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Professor Embraces 'Uncomfortable' in Learning

A colleague at another college once remarked to Jennifer Morford that lecturing on the same subject all the time "really wears you down," but the professor, who for 19 years has taught chemistry at Franklin & Marshall College, did not see it that way.

"I actually love it," said this year's recipient of the Christian R. and Mary E. Lindback Foundation Award for distinguished teaching.

Morford, who grew up on a college campus where her father worked in maintenance, explained her passion for teaching and mentoring:

"When you are doing it for such a long period of time, every year you get to think about 'What's a new way I can talk about this? What's a new example? What's a new way I can help somebody visualize something? What's a new way I can spin a new practice problem or a new in-class example?' Those years go by in a blink of an eye, but they're really helpful to work your craft."

As the citation awarded her this year read, in part, "Professor Morford's research laboratory is as much a space for excellent teaching and mentoring as it is for uncovering impactful new insights into the connections between oceanography and chemistry."

Morford "skillfully mentors" undergraduate researchers — 39 in her career at F&M — "across a variety of complex, cross-disciplinary projects involving meticulous laboratory and field work, while maintaining close relationships with all of her students," the citation read.

One of her colleagues in the department, Professor of Chemistry Kate Plass, said, "Even in very mathematically focused and work-intensive courses, students recognize the values of her teaching. Students are often in Jen's office for discussions that go well beyond chemistry."

One student described Morford's guidance as "everything from how to change the argon tank for the glove bag and what classes to take next semester to how to make the best homemade bagels."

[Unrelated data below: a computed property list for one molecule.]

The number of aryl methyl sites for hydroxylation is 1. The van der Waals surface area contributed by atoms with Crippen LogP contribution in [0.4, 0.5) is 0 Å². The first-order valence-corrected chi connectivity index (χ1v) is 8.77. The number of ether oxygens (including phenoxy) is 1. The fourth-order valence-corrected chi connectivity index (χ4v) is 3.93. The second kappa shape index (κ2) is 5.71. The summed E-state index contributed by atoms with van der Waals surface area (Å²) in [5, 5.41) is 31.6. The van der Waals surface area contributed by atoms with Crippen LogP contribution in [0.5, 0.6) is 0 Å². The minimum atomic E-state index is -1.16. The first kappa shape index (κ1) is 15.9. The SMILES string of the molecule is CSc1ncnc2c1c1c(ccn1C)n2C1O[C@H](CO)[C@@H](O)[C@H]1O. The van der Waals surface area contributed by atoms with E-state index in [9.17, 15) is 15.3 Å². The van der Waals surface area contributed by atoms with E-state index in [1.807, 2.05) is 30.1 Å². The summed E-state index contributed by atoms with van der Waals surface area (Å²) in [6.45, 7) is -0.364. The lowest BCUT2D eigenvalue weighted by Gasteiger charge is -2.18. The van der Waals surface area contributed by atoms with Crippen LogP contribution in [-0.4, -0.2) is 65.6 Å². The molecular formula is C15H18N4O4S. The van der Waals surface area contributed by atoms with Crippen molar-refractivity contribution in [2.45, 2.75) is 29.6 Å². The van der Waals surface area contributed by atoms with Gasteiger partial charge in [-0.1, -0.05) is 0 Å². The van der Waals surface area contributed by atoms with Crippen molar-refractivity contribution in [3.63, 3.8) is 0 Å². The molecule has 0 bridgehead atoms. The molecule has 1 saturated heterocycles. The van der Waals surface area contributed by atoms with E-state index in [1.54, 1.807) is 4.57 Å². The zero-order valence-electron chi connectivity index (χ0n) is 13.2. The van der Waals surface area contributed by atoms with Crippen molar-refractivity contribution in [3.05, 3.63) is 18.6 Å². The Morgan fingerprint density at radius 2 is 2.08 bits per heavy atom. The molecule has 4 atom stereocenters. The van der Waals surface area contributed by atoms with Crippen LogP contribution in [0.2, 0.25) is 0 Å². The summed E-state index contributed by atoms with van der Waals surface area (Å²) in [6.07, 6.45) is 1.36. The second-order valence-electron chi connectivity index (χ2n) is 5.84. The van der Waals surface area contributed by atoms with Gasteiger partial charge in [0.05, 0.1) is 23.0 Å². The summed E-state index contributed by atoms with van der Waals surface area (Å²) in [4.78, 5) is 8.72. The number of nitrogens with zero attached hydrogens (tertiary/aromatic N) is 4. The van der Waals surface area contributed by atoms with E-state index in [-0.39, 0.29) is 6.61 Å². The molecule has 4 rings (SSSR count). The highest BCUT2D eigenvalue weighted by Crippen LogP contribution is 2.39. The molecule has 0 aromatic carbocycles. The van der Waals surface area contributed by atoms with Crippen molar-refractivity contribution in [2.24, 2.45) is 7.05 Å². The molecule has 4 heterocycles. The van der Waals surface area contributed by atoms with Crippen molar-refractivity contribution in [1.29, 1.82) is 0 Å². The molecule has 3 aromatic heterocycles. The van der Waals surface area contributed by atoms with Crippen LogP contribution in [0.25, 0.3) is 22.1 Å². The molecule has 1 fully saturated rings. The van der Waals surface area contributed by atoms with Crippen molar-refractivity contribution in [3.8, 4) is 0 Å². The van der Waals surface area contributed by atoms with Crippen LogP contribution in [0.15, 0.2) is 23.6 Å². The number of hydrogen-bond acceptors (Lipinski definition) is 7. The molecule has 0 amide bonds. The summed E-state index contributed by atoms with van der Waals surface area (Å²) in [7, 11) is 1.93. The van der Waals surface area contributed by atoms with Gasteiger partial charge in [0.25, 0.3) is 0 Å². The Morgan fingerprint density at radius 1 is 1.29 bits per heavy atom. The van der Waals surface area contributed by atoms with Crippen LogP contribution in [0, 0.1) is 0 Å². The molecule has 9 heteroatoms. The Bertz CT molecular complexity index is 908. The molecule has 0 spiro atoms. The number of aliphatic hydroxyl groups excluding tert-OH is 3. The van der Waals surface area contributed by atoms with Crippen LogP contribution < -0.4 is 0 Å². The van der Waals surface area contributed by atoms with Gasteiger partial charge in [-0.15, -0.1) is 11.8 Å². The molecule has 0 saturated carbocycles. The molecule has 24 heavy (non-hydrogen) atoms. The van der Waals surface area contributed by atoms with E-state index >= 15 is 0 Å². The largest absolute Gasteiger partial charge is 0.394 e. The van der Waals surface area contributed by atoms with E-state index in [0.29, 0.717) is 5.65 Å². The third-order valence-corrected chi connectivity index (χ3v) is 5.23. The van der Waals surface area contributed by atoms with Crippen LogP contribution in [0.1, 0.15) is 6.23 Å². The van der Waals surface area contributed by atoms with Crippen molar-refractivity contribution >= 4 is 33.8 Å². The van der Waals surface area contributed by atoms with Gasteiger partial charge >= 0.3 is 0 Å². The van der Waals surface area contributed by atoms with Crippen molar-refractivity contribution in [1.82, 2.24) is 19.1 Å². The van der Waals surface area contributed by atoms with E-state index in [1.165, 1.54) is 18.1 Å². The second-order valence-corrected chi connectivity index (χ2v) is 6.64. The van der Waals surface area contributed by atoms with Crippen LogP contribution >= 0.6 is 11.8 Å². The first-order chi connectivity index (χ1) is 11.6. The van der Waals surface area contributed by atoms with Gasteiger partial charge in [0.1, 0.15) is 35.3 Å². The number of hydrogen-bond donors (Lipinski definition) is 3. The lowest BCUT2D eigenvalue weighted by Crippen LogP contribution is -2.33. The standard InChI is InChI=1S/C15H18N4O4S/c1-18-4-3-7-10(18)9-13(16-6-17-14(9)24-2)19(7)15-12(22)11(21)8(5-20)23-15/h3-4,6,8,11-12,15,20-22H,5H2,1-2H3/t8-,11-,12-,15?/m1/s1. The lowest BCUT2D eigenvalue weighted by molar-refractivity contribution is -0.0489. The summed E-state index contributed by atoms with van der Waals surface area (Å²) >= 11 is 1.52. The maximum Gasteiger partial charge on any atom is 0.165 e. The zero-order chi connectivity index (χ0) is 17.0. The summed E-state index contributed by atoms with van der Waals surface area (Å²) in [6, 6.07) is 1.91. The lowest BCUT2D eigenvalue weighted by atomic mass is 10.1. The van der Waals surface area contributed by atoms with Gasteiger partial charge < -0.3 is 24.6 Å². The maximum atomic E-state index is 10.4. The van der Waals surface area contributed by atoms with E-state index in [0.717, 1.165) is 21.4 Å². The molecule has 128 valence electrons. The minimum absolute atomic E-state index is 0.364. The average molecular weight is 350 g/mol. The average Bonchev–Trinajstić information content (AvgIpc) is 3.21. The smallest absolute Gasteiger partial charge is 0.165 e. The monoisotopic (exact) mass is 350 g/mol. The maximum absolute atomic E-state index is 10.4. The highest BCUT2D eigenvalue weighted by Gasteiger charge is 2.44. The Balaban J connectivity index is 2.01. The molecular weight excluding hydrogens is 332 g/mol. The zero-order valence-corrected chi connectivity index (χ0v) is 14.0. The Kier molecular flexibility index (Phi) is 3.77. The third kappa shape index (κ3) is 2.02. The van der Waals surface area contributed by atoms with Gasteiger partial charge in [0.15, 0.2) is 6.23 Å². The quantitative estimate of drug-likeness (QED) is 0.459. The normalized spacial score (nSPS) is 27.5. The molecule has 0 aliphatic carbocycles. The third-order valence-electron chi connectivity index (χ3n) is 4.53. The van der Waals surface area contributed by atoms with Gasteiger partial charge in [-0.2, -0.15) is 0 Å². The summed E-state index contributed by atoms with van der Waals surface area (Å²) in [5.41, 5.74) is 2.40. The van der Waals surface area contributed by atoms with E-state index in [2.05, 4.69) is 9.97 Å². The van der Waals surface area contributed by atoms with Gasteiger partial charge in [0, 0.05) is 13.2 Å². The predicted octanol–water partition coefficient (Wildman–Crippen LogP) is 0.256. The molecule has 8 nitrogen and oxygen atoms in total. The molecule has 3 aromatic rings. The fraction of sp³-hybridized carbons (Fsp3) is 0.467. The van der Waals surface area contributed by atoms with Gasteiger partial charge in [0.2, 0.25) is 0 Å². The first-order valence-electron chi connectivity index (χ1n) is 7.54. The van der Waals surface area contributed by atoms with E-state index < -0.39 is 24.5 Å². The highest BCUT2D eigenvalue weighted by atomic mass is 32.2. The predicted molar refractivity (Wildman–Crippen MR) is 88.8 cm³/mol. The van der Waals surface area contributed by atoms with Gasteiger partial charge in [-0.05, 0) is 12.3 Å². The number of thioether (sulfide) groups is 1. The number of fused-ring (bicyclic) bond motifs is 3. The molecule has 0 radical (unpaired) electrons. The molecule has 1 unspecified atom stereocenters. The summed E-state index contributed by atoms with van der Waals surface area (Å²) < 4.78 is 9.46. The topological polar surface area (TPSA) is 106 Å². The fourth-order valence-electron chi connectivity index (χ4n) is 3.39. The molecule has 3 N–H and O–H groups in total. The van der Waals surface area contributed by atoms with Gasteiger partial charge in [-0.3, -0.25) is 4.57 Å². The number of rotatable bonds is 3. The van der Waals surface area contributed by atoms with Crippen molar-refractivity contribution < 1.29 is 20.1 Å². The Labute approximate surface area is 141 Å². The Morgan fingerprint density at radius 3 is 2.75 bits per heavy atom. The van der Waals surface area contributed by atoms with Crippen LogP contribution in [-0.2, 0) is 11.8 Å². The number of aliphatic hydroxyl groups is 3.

In the laboratory, Morford says she guides her students by assuring them that she understands their initial discomfort and sharing with them how she, herself, experiences those same feelings when she takes on a new endeavor.

"I understand they're going to be uncomfortable when they join the lab for the first time, that they have to learn new things, that they're going to put themselves in different spaces," Morford said. "I'm just as willing to do that."

The professor cites two examples: "I've been involved in two projects that were related to things that I had done but were going to take me into totally new areas, and it's great to be able to share that with my students; to tell them, 'I'm uncomfortable,'" she said. "I'm having to do a lot more reading than I usually do on this. I'm having to be more the student than the mentor."

When tackling new research projects that invariably empower her students' learning, Morford said she asks students, "'Are you willing to collaborate with me on this because I'm not always going to have the answer on how to do this? We're going to walk this together and I'm kind of nervous about how it's going to turn out. And you can be nervous, too, and that's the excitement of what we're going to do.'"

Morford, who each summer spends time thinking about how she intends to teach her classes in the new academic year, said of doing the uncomfortable, "That's what keeps you fresh as a teacher. That's what keeps you on your game, and it keeps you relating to students."

"It's uncomfortable to learn," she said. "Your brain is a muscle and to exercise it, it gets hot and it gets sweaty and it protests. You would rather do the easy and I'm asking you to do something harder. That's how we grow."

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